Variables such as the substrate material, which could also be glass or a polymer, or

the duration of the laser pulse can be tweaked to alter the rate of cooling, creating

different structures within the Q-carbon. ‘We can create diamond nanoneedles or

microneedles, nanodots, or large-area diamond films, with applications for drug

delivery, industrial processes and for creating high-temperature switches and power

electronics. These diamond objects have a single-crystalline structure, making them

stronger than polycrystalline materials,’ says Narayan.

The processing is carried out at room temperature and in an ambient atmosphere,

requiring only a short, high-intensity laser pulse to create the extreme heat required,

making the process relatively inexpensive. Narayan notes, ‘We can make Q-carbon

films, and we’re learning its properties, but we are still in the early stages of

understanding how to manipulate it.’

Two papers on the subject were published in the Journal of Applied Physics in

October and November 2015 – to read them in full, visit and

Unprecedented lightness

in gold aerogel

© Gustav Nyström and Raffaele

Mezzenga / ETH Zürich

Scientists at ETH Zurich, Switzerland, have

demonstrated a new way to make a gold aerogel with

‘unprecedented lightness and functionality’ that could

be applied in catalysis and sensing.

Milk protein fibres, called amyloid fibrils, were

placed in a solution containing gold salt to create the

gel. The two materials interlaced to create a structure

that is 103 times lighter than equivalent gold alloys.

The drying process was a challenge for the

researchers, as air-drying damages the structure. The

team overcame this by developing a carbon dioxide

drying process described as ‘gentle and laborious’.

The colour of the material can be tuned by altering

the size of the gold particles, from the typical ‘gold’

colour associated with the metal, to a dark red using

larger particles. To view the paper Amyloid templated

gold aerogels, published in Advanced Materials in

November 2015, visit

Ceramics improve X-ray detector

Digital X-ray machines have replaced analogue in most medical applications, but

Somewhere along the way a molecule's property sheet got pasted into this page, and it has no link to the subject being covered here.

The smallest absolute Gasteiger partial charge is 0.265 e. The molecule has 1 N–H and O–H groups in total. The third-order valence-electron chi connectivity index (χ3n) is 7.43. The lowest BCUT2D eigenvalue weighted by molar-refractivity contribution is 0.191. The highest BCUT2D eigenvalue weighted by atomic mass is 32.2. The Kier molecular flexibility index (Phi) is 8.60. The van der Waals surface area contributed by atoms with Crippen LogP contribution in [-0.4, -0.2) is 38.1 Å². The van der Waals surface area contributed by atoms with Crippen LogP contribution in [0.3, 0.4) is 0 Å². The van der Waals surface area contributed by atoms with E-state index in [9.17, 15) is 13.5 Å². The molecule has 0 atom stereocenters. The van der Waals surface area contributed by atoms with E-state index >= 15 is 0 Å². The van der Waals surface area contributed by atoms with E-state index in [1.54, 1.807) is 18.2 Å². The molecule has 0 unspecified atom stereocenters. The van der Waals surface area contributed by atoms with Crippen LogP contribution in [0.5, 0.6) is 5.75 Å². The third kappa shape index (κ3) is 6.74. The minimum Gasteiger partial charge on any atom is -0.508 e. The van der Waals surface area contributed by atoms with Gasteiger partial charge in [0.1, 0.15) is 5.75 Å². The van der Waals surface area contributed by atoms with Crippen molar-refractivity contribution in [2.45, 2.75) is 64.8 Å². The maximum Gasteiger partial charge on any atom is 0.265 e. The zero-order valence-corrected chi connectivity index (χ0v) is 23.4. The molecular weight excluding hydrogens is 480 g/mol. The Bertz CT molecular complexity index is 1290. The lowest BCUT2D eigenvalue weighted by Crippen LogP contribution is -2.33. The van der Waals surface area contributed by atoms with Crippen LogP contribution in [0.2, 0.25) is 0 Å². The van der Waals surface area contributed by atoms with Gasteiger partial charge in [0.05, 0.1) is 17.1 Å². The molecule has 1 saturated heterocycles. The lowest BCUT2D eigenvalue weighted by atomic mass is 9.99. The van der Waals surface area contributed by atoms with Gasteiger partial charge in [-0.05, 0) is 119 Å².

the detectors are expensive to make and deliver images with low resolution. The

HOP-X consortium, led by researchers from INM-Leibniz Institute for New Materials,

Germany, has created an improved digital detector by embedding terbium-doped

gadolinium oxysulfide scintillator particles into an organic photodetector matrix made

of the conductive organic polymer PCBM:P3HT – a polymer blend (polythiophene

plus fullerene derivative) that is commonly used in solar cells. It converts the optical

photons coming from the ceramic particles into charge carrier combinations, and then

transmits the charge to the electrodes, where they are collected and transferred to

the detection electronics. The material provides increased resolution by restricting

‘optical crosstalk’ - a form of interference from signals induced by X-rays. The method

of production described in the Nature Photonics paper is solution-based and the

components can be applied like paint by spraying.

© INM-Leibniz

Above: Distribution of ceramic particles in the plastic

digital X-ray detector visualised by electron microscopy.



A salty solution

Engineers in the USA have discovered a cost-effective

way of taking the salt out of seawater by developing

a new material that allows high levels of water to

pass through tiny nanopores that block salt and other

contaminants. A computer model of a nanopore in a

single-layer sheet of MoS2 shows that high volumes

of water can pass through the pore using less pressure

than standard plastic membranes. The engineers from

the University of Illinois, USA, used a nanometre-thick

sheet of MoS2 pierced with nanopore holes, which can

filter up to 70% more water than graphene.

Right: A graphical

representation of an

MoS 2

membrane filtering

salt ions from water.

© Mohammad Heiranian

Graphene sounds good

A microphone using graphene is said to be 32 times